From the article:
The question in Hamburg this weekend is just how far the White House will go to disavow the G-20 agenda the U.S. has ushered for the past decade, and how strongly and effectively the rest of the G-20 might counter the Trump administration's more damaging isolationist tendencies. On the latter, Chancellor Merkel, along with China's President Xi, has vowed to make a strong push at this week's summit in favor of a robust climate agenda. And on the former, the White House itself is showing some signs of adopting the playbook of its predecessors, using the G-20 to roll out a new initiative on women's entrepreneurship in developing countries with backing from other key G-20 countries.
In recent months, President Trump has called on other countries to share more of the burden with the United States when it comes to security and foreign aid. This weekend he might discover that burden-sharing is just another word for multilateralism – an often frustrating, slow-moving process of global policy engagement that nonetheless holds the best hope for tackling the world's thorniest problems. For the sake of the flawed but necessary G-20 and the issues it seeks to address, let's hope he begins to learn that lesson quickly.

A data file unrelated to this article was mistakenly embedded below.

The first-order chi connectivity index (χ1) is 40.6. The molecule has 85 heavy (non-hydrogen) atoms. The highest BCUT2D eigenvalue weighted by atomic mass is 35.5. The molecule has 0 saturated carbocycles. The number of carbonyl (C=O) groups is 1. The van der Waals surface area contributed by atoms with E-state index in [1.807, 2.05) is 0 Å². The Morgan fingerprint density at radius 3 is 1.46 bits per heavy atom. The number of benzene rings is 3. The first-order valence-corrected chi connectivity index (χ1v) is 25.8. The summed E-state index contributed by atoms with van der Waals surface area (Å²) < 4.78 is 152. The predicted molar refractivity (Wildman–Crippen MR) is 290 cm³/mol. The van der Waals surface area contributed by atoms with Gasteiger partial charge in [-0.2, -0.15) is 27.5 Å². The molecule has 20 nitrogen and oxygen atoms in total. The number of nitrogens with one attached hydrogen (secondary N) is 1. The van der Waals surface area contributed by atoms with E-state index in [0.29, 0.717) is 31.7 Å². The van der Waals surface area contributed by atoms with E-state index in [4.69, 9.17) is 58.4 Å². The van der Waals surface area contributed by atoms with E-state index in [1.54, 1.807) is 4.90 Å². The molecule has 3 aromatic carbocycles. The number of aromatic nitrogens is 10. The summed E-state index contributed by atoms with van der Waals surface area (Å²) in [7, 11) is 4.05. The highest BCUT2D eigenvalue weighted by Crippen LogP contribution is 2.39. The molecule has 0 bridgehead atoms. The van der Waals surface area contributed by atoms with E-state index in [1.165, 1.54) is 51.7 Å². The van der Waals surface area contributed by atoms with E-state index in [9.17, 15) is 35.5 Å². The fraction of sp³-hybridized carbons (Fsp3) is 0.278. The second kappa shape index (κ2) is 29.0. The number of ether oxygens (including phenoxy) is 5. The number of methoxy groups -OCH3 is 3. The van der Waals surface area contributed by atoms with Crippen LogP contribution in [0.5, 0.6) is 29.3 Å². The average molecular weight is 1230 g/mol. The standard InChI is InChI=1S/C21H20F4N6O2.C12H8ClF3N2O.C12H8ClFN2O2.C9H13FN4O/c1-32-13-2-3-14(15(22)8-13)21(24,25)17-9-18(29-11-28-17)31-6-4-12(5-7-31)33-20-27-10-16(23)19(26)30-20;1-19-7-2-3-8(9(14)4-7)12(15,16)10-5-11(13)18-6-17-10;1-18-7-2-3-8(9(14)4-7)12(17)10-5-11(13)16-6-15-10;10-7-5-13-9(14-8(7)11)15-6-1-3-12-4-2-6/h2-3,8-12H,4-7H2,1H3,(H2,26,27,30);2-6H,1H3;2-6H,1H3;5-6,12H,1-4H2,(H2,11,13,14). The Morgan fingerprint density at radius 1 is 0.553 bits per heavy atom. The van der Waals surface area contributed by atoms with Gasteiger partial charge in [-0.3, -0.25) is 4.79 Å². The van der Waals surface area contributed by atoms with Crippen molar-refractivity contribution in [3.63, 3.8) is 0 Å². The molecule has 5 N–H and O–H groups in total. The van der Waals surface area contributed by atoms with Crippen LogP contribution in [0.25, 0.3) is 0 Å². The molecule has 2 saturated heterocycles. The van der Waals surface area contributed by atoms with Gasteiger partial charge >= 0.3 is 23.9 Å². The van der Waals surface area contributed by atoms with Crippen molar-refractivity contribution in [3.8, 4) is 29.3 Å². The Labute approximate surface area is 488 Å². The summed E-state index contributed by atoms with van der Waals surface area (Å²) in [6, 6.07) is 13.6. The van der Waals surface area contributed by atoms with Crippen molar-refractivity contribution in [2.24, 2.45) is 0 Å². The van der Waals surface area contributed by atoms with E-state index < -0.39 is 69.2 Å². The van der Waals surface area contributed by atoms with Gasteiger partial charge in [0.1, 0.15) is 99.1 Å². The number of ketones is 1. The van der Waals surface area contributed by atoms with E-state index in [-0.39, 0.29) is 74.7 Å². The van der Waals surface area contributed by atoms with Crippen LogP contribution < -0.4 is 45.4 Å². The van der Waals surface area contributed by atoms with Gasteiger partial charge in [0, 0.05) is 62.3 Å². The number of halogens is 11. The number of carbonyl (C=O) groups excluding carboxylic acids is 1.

Read full article here.